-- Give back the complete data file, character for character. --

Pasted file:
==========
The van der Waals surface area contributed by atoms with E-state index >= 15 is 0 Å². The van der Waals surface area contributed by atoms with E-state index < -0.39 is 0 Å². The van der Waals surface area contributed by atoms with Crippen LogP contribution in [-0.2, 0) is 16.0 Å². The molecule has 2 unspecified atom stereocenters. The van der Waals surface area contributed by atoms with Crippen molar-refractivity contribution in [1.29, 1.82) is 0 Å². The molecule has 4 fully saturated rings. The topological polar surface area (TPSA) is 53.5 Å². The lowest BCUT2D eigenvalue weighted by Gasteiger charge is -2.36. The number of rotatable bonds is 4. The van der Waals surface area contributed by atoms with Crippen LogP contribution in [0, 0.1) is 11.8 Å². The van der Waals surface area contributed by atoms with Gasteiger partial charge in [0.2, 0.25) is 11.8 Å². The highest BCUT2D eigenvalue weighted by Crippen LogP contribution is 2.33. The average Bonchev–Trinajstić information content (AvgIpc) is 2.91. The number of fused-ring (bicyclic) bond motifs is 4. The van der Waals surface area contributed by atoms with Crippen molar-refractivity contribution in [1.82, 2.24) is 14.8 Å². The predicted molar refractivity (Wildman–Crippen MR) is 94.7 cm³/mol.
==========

The van der Waals surface area contributed by atoms with E-state index >= 15 is 0 Å². The van der Waals surface area contributed by atoms with E-state index < -0.39 is 0 Å². The van der Waals surface area contributed by atoms with Crippen LogP contribution in [-0.2, 0) is 16.0 Å². The molecule has 2 unspecified atom stereocenters. The van der Waals surface area contributed by atoms with Crippen molar-refractivity contribution in [1.29, 1.82) is 0 Å². The molecule has 4 fully saturated rings. The topological polar surface area (TPSA) is 53.5 Å². The lowest BCUT2D eigenvalue weighted by Gasteiger charge is -2.36. The number of rotatable bonds is 4. The van der Waals surface area contributed by atoms with Crippen LogP contribution in [0, 0.1) is 11.8 Å². The van der Waals surface area contributed by atoms with Gasteiger partial charge in [0.2, 0.25) is 11.8 Å². The highest BCUT2D eigenvalue weighted by Crippen LogP contribution is 2.33. The average Bonchev–Trinajstić information content (AvgIpc) is 2.91. The number of fused-ring (bicyclic) bond motifs is 4. The van der Waals surface area contributed by atoms with Crippen molar-refractivity contribution in [1.82, 2.24) is 14.8 Å². The predicted molar refractivity (Wildman–Crippen MR) is 94.7 cm³/mol.